Maryknoll Office for Global Concerns

Representing Maryknoll Fathers & Brothers, Maryknoll Sisters, and Maryknoll Lay Missioners
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  • Sri Lanka children - Jim Stipe
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  • Altar in Palestine - R Rodrick Beiler

16th Sunday of Ordinary Time

Jul 20, 2014
Wisdom 12:13, 16-19; Psalms 86:5-6, 9-10, 15-16; Romans 8:26-27; Matthew 13:24-43 or 13:24-30
Prepared by:
Dan Moriarty

Often, we stereotype the Old and New Testaments: the Old is full of fire and brimstone and a wrathful God, and in the New we discover the God of mercy, forgiveness, and unconditional love. But today, the first readings speak of a kind and gentle God, while it is Jesus who speaks of “weeds” being tied into bundles for burning at harvest time.

We shouldn’t be too troubled by such images, which Jesus used to describe the pain we feel when we separate ourselves from God. Both Testaments are in fact filled with readings like todays Psalm: “You, O LORD, are good and forgiving, abounding in kindness.” We are not to be discouraged by the final image of Jesus’ parable, but guided and reassured by the message that runs through all of today’s readings: that we can trust in God’s judgment – we need not fear it. And trusting God to be fair and handle the judging of souls allows us to accept a world where good and evil, wheat and weeds, coexist. God will take care of the harvest. Our job is not to judge, but to dwell in the garden.

Now, imagine we suddenly find ourselves in a garden where we not only shouldn’t worry about pulling out the weeds, but we can no longer distinguish the weeds from the wheat? This often happens when we encounter a new culture. Everything is different. We are disoriented. We are forced to trust in God’s judgment, because our own judgment is impaired. This can be frustrating: everything may start to look like weeds. But we must trust that there is wheat to be found, if only we take the time to seek it out.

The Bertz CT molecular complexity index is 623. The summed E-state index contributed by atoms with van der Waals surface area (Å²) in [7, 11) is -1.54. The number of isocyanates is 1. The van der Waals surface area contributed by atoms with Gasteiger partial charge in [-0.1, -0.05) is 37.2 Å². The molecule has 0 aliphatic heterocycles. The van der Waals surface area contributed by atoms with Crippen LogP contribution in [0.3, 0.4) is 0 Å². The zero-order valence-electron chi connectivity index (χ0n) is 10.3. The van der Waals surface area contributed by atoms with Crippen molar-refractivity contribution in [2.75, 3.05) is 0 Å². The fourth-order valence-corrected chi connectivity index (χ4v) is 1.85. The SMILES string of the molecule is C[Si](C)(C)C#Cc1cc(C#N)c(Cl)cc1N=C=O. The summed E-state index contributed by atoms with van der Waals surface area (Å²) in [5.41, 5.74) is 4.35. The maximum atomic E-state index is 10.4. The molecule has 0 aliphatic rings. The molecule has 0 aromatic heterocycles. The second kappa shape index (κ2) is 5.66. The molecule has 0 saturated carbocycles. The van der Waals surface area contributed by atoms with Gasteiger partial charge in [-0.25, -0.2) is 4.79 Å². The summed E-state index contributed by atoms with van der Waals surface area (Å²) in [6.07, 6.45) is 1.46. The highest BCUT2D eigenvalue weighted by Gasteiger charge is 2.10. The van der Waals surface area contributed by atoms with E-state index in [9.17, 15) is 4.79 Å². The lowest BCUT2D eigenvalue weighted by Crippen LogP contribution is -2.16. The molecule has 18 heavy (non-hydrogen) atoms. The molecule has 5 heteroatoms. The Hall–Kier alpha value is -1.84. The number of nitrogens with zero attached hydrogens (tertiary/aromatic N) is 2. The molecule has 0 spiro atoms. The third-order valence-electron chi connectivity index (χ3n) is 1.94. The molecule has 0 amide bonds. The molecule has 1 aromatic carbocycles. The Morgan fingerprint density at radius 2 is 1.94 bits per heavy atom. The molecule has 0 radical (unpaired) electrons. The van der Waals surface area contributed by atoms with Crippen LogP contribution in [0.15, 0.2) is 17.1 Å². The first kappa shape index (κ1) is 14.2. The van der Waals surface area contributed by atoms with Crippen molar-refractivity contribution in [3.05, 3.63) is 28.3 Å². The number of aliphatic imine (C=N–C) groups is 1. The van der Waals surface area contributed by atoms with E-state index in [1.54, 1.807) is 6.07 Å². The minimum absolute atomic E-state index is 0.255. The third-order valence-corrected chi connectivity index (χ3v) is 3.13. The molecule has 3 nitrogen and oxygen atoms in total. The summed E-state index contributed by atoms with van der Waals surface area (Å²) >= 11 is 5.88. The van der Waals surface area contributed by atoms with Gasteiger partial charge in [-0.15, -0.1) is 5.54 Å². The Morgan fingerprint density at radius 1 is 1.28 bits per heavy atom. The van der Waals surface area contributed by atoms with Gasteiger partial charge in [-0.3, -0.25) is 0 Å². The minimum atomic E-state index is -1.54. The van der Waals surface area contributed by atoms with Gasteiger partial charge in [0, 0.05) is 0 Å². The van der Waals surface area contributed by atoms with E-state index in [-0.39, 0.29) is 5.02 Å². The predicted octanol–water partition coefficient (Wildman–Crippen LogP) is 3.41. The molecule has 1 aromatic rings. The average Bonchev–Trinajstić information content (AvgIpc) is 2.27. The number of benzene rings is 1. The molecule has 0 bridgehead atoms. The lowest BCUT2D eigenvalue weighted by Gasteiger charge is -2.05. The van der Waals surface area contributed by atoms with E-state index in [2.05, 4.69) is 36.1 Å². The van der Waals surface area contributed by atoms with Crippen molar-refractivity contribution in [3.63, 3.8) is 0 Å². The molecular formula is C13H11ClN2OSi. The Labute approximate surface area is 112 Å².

Traditional missioners, who travel to far-away lands, have this experience often. Faced with challenging new situations, they learn to reserve judgment, and often discover in time that with new understanding comes new appreciation. Things that bother them at first come to make sense, and may even turn out to be among the most life-giving aspects of their new culture. What they thought were weeds turn out to be new kinds of wheat.

In Quechua, the language of the Incas still spoken in Peru and Bolivia, there is no original word for “thank you.” As a newly arrived missioner, I might think, “That’s rude! Why are these people so unappreciative, so ungrateful?” But with time, I find that Quechua people define themselves in terms of relationships, which are always reciprocal. If you do something for me, we have a relationship, and it is assumed that I will do something for you when you need it and I am able. This is an ongoing process rooted in balance, harmony, and mutuality.

If you do something for me and I say “thank you,” I’m saying, “Here: with these words, I’ve paid you back. The transaction is complete.” I’ve severed our relationship. It turns out that my Quechua neighbor’s not saying “thank you” is a sign of deep appreciation, commitment, and selfless concern for me. Once I come to understand that, I will probably find I appreciate having a friend I know I can count on even more than I would have appreciated a simple “thank you.”

But when immigrants – people from other cultures – come into our own culture, we have neither the luxury nor the necessity overseas missioners have of immersing ourselves in another’s reality and coming to understand why they are the way they are. Newcomers, with new customs and ways, may seem strange, unfriendly, or even threatening. And all too often, they are treated like the weeds planted by the enemy of the man in today’s gospel story. Like the slave in the story, our instinct may be to remove them. Even more, we seem to assume we are the wheat. We assume God wants us here, and not them. Today, Jesus tells us, “No, if you pull up the weeds, you might uproot the wheat along with them.” He challenges us to “grow together until harvest.”

This is a call to mission. We are called to remain in the garden, among wheat and weeds. We are not called to concern ourselves with which is which. We are called to grow together. Like the missioner who goes abroad and seeks to understand another culture, each of us is called to take this time, to get to know one another, and to seek greater understanding. As we stop concerning ourselves with uprooting weeds, we may actually discover new varieties of wheat. We may even find a friend we can count on.

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